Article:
It's been nearly ten years since the start of the great recession — the recession that wiped out many a home builder. Not Peter B. Rotelle, who leads his family's business, Rotelle Development Co.
"We revamped ourselves, I think, to take a step towards a more conservative business model in a risky business already," Rotelle said during our Executive Q&A interview published in the Sunday business section of the Philadelphia Inquirer.
I guess I can say it this way. I've always been conservative in business. I'm in a risky business, land developer and home building. So, my business demeanor has always been very conservative, because I've always hedged against the down market. So, we made it through 2008 and we paid every bill. It wasn't peaches and cream, but we made it through, kept staff and we did it.
Gosh, I would say a tremendous amount of conservative decisions in a half a decade prior to 2008, not getting caught up in the hype of having to feed the engine and grow ego. Probably ego is the big thing. Check it at the door. I watched a lot of companies my size double or triple, quadruple. All of them disappeared.
Actually, we grew from 20 houses to 100 houses a year. Could we have gone to 200? I'm sure, but it was a conscious decision not to.
Oh, yeah, we experienced great growth. But, once again, conservative cash flow management, prudent decisions. Someone in the land development business whom I respected at the time said, `Let me tell you: The best deal I've ever done is the deal I never did.' That stuck with me.
That was just great because you get caught up in a bidding war and you end up buying something, forecasting out three to five years when it's going to come online and get approved and ready to go. You put the infrastructure in and borrow big money from the bank, and let's say it's a four-year build out. You're looking at almost close to a decade [before you get a return]. Who can predict that length of time for the economy. Economists are only right half the time. So, how am I going to do that?
Well, something that seemed as if it was a battle with the township, as far as the approval process going into litigation and drawing it out even further.
The price point, it was just rising too fast. You buy a piece of ground for say $10,000 an acre and the next time it was $12,000 and then it was $15,000 and $20,000. At some point, I looked at our inventory and I said, `We have enough inventory right now. I don't think we should be purchasing any more ground to put into land bank.' And, thank goodness, we had a really good loan to value ratio on all of our assets. So, when 2008 hit, we were not really crushed on one single project. Probably half of it we owned and half we had debt on. So, that's pretty much not customary in our business.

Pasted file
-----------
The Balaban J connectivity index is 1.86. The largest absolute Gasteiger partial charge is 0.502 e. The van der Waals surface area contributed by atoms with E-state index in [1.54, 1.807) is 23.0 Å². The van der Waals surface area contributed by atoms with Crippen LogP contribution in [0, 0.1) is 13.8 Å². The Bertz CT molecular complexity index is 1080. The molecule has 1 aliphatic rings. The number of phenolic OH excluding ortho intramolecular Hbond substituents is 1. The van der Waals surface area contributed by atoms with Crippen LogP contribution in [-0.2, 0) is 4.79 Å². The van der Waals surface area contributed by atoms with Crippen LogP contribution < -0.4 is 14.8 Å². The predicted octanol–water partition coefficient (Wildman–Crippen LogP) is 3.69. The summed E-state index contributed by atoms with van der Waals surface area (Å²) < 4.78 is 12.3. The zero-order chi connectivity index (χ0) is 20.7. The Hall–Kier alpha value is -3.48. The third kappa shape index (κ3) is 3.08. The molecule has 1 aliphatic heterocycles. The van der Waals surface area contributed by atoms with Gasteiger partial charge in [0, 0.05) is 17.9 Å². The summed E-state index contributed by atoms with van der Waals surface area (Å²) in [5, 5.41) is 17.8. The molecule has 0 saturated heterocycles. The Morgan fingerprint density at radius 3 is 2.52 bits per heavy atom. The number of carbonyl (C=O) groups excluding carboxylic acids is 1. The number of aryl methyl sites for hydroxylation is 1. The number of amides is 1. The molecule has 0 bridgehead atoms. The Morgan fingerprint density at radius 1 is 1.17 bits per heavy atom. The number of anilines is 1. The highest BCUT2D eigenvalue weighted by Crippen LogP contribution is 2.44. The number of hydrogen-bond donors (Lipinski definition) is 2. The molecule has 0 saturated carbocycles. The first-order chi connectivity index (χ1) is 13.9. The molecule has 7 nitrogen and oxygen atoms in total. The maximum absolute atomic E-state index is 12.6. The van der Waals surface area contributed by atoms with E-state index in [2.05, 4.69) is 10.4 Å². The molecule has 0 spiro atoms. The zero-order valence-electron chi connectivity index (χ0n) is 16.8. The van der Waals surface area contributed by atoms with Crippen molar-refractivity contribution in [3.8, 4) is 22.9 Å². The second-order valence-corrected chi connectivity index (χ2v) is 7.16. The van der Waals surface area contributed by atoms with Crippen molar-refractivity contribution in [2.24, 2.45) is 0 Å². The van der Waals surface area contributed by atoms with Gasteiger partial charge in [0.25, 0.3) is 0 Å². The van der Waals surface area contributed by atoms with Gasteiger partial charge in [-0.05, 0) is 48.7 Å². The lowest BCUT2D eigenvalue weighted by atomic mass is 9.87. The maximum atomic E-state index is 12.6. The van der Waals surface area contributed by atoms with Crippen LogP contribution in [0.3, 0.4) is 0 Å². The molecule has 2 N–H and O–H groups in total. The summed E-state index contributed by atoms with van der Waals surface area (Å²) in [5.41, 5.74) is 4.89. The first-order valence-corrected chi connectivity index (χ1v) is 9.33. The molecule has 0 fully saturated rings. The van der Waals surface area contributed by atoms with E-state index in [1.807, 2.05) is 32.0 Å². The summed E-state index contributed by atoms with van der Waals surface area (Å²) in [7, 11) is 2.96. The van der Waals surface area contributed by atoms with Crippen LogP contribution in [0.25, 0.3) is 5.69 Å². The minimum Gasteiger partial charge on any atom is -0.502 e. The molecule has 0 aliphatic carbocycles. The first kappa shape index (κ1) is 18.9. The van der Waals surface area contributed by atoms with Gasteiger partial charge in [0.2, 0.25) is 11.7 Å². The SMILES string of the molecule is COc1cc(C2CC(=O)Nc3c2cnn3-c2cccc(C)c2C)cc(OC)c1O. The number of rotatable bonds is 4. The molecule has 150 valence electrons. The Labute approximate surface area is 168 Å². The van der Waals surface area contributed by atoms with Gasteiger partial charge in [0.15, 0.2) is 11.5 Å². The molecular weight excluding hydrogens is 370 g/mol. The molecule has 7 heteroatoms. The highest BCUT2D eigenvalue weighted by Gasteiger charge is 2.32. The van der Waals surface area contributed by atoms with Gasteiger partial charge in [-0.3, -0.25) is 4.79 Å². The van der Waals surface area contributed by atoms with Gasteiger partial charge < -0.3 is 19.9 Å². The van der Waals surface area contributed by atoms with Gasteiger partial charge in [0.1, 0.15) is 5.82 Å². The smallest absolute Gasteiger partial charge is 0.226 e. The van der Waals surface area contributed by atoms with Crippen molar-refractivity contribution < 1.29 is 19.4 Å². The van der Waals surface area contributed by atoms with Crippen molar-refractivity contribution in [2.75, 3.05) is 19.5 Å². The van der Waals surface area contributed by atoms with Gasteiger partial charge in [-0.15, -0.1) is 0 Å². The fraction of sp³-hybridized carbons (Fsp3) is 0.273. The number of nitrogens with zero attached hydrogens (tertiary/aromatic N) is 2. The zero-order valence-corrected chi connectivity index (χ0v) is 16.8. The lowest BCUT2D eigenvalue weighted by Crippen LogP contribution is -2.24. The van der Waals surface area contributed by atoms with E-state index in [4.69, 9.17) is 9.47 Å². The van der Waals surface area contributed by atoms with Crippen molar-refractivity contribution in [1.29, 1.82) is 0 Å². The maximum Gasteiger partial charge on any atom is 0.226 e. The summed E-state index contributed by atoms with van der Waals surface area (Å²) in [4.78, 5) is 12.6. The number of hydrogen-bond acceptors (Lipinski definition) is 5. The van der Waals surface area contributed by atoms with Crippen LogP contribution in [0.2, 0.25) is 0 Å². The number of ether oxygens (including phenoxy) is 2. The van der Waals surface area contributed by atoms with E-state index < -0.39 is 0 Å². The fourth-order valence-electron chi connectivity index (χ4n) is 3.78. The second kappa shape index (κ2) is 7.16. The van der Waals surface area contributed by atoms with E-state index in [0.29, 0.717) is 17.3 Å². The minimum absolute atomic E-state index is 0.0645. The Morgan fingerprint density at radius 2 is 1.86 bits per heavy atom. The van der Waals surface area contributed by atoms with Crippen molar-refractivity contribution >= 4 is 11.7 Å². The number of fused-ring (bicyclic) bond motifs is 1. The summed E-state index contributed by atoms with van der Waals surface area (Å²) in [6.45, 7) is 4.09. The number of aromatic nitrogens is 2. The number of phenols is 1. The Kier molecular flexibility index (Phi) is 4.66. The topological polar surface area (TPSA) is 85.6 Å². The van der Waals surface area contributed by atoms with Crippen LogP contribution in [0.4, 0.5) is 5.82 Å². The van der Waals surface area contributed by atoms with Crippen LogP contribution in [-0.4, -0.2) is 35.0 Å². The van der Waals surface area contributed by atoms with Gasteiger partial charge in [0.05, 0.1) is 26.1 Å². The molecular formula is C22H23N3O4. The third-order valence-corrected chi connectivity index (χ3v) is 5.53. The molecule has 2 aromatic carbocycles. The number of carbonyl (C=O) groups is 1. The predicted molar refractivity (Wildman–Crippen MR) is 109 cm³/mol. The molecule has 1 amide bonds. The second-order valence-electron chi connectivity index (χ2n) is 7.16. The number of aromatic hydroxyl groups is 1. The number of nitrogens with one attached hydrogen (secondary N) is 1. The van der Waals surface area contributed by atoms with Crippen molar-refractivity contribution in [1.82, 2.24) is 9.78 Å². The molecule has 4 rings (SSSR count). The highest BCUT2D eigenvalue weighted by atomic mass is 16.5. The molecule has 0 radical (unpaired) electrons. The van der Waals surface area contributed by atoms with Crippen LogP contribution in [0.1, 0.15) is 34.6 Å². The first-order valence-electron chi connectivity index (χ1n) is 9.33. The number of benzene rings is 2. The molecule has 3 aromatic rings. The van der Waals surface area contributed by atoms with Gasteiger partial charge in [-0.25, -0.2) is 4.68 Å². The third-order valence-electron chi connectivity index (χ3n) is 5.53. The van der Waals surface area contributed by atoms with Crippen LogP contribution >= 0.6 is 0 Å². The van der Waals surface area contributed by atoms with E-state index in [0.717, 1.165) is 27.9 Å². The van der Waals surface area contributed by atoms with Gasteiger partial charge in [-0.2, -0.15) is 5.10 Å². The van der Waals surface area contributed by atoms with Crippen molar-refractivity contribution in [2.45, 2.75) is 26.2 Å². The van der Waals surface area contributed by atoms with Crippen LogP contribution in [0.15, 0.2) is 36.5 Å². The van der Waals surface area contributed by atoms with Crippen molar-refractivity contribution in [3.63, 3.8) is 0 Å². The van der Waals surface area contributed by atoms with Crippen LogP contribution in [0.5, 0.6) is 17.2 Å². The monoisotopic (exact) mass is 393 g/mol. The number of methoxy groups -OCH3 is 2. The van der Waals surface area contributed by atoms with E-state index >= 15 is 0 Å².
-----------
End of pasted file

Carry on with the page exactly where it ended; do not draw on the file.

I'm entrenched in the business. I'm passionate about it. I was president of the Home Builders Association of Bucks and Montgomery Counties. I know a tremendous amount of land developer and builders. I'm part of a 20 Group.
It's a national group, sanctioned by the National Association of Home Builders. We will get together and compare financials and notes. We had the same chart of accounts. So, we know exactly what our profit margins were against other people in the country. Same industry, same size, but not in our geographical area.
Yes. We had a floating CFO and we'd put all of our financials on the same chart of accounts that we could compare apples-to-apples. Granted, there were market conditions that were particular to certain areas, but they're easy to find and discount. But, it was a great way to measure yourself against [similar] companies, and to figure out how you can better and get good ideas.
So, through that, I was aware of what other organizations were doing as far as land acquisition. And, a lot of times, it was the land acquisition without money down, and then you're banking on the rise in the ground. You're going to go ahead and improve it. You're going to increase the value by taking it through the approval process. You may get gap financing for the next piece to put in there. Then, at the end when the music stops, the door knocks. It's the bank saying, `Hey, we're looking for our money.'
Well, that's a great question. I put together a board for my company back in the late 1900's, early 2000's. I was in my early 30's, and probably when I was in my late 20's. I was doing multi-million dollar deals. I put together what I thought was a highly decorated group of gentlemen from different disciplines. No one with building experience, because I felt we were experts in that. But, all with great minds, who had run their own companies with a different perspective.
So, I put together an advisory board of five. So, if there were large decisions that I wanted wisdom on, we met quarterly. I presented them financials and so on and so forth. So, I think with the conservative nature of this business, I never really felt that I was stomaching a lot.
Things seemed to always work out. I think I'd be a fool to believe that it's just hard work. There's definitely luck, but you have to be in the game, and you have to create your luck and recognize it or opportunity. We've had some tremendous things happen. It doesn't matter how intelligent you are or how articulate or how conservative, how savvy. The chips fall your way, and I'm a big believer in being grateful for that, and recognizing that. It kind of comes around and goes around.
It was like a faucet.
Humming along, music's loud, everybody's dancing and then there's just a screeching halt. Sales just come to an end. Traffic dies. There are no sales. It just rips through the media, which then crushes consumer confidence. If you think about it, there was a time before the recovery when it was absolutely a tremendous time to buy a home. But consumer confidence was decimated, plus the lending institutions weren't lending money. It was a great time to buy. It was the best time to buy.